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What Is Activity-Based Management?

Activity-based management, common in manufacturing facilities, takes into account the overhead costs of running the factory.
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  • Written By: Osmand Vitez
  • Edited By: Kristen Osborne
  • Last Modified Date: 16 December 2014
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Activity-based management is a tool managers can use to control various internal business functions. Business owners use this tool to improve the quality of products and the profitability of their companies, and to increase market share. Activity-based management can also help companies reduce waste in their production process. Waste occurs when managers and employees use too many economic resources to produce too few goods. Business owners may also develop business analysis tools centered on this management tool so managers and employees can understand the importance of improving business operations.

Activity-based management can include several types of business analysis tools. Strategic analysis, value analysis, cost analysis, and activity-based budgeting are a few examples of business analysis tools. Strategic analysis involves a company-wide review of business operations. Strategic analysis can also involve reviewing internal and external factors that can affect the company. Companies can use strategic analysis to review the performance of owners, directors, and managers in the company.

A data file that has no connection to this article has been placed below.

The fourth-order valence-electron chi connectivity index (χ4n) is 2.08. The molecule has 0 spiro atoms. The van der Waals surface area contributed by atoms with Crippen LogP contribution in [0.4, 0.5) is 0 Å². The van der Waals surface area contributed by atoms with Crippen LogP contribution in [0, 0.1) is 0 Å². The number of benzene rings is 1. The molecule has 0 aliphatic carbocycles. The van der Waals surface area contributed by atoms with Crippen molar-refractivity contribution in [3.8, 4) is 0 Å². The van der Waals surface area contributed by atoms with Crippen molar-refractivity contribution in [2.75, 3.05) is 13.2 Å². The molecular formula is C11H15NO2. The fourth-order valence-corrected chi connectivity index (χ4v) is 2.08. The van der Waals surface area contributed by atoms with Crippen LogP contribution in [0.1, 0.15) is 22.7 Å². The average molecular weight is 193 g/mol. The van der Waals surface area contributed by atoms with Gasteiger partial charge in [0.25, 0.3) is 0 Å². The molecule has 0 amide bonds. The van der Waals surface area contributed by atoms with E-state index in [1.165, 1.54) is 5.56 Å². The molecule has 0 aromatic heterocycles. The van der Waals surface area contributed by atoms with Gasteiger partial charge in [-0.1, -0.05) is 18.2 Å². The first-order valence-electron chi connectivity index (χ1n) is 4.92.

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Value analysis is another important feature of activity-based management. Company owners and managers often review the activities of each division or department in the company. Each activity should bring some value to the company’s overall operations. Value can be operational or financial. Improving production output, using fewer resources to produce goods and services or increasing the technical skills of employees are a few examples of operational value. Financial value can include reducing production or general and administrative business costs. Improving financial value may be closely related to the cost analysis found in activity-based management.

A cost analysis involves carefully reviewing all items, functions and processes that adds costs to the company’s business operations. This analysis is usually an extension of the company’s management accounting function. Raw materials, labor, facilities, equipment, and marketing are a few examples of costs that may be included in this analysis. Extremely high business costs can reduce the efficiency and effectiveness of a company’s business operations. Larger business organizations may also conduct a cost analysis on each business location or facility in the company.

Activity-based budgeting is usually an important tool in activity-based management. Companies often create budgets for each activity in the company. To limit the excessive amount of financial information and budgets in the company, each activity budget is often rolled into one larger division or department budget. Business owners, directors, and managers use budgets to provide road maps for future financial expenditures. These budgets can help managers focus on areas where cost reductions are needed to improve business operations. Activity-based budgets are usually more in-depth than the company’s traditional management accounting budget process.

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